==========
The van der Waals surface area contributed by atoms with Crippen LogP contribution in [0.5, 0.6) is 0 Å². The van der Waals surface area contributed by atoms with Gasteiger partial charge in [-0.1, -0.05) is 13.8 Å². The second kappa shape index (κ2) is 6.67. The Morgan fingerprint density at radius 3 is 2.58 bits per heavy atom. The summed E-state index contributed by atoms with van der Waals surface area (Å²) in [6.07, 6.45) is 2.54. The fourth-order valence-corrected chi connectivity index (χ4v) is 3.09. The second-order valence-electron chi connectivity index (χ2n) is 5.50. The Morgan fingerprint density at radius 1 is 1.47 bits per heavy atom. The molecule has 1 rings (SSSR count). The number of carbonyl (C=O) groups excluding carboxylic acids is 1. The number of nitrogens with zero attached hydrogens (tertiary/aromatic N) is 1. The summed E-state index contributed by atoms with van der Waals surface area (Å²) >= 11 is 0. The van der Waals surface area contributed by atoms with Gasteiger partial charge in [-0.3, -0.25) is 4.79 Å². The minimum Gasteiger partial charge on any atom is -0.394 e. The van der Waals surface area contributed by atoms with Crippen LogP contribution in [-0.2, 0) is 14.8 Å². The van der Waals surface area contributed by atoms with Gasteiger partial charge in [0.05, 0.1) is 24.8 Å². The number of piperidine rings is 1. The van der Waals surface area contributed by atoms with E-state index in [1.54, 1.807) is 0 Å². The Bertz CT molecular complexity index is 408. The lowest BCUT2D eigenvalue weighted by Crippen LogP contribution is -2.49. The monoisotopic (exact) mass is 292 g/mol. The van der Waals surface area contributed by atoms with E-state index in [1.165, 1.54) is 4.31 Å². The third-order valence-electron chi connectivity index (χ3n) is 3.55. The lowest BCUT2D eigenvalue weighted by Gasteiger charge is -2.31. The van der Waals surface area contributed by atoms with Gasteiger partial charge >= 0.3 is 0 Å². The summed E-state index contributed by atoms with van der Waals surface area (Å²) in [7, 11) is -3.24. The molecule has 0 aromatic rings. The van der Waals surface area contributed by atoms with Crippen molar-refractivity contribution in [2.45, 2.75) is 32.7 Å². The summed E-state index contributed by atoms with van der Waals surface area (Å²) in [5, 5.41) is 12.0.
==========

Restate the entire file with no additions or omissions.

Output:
The van der Waals surface area contributed by atoms with Crippen LogP contribution in [0.5, 0.6) is 0 Å². The van der Waals surface area contributed by atoms with Gasteiger partial charge in [-0.1, -0.05) is 13.8 Å². The second kappa shape index (κ2) is 6.67. The Morgan fingerprint density at radius 3 is 2.58 bits per heavy atom. The summed E-state index contributed by atoms with van der Waals surface area (Å²) in [6.07, 6.45) is 2.54. The fourth-order valence-corrected chi connectivity index (χ4v) is 3.09. The second-order valence-electron chi connectivity index (χ2n) is 5.50. The Morgan fingerprint density at radius 1 is 1.47 bits per heavy atom. The molecule has 1 rings (SSSR count). The number of carbonyl (C=O) groups excluding carboxylic acids is 1. The number of nitrogens with zero attached hydrogens (tertiary/aromatic N) is 1. The summed E-state index contributed by atoms with van der Waals surface area (Å²) >= 11 is 0. The van der Waals surface area contributed by atoms with Gasteiger partial charge in [-0.3, -0.25) is 4.79 Å². The minimum Gasteiger partial charge on any atom is -0.394 e. The van der Waals surface area contributed by atoms with Crippen LogP contribution in [-0.2, 0) is 14.8 Å². The van der Waals surface area contributed by atoms with Gasteiger partial charge in [0.05, 0.1) is 24.8 Å². The number of piperidine rings is 1. The van der Waals surface area contributed by atoms with E-state index in [1.54, 1.807) is 0 Å². The Bertz CT molecular complexity index is 408. The lowest BCUT2D eigenvalue weighted by Crippen LogP contribution is -2.49. The monoisotopic (exact) mass is 292 g/mol. The van der Waals surface area contributed by atoms with E-state index in [1.165, 1.54) is 4.31 Å². The third-order valence-electron chi connectivity index (χ3n) is 3.55. The lowest BCUT2D eigenvalue weighted by Gasteiger charge is -2.31. The van der Waals surface area contributed by atoms with Gasteiger partial charge >= 0.3 is 0 Å². The summed E-state index contributed by atoms with van der Waals surface area (Å²) in [7, 11) is -3.24. The molecule has 0 aromatic rings. The van der Waals surface area contributed by atoms with Crippen molar-refractivity contribution in [2.45, 2.75) is 32.7 Å². The summed E-state index contributed by atoms with van der Waals surface area (Å²) in [5, 5.41) is 12.0.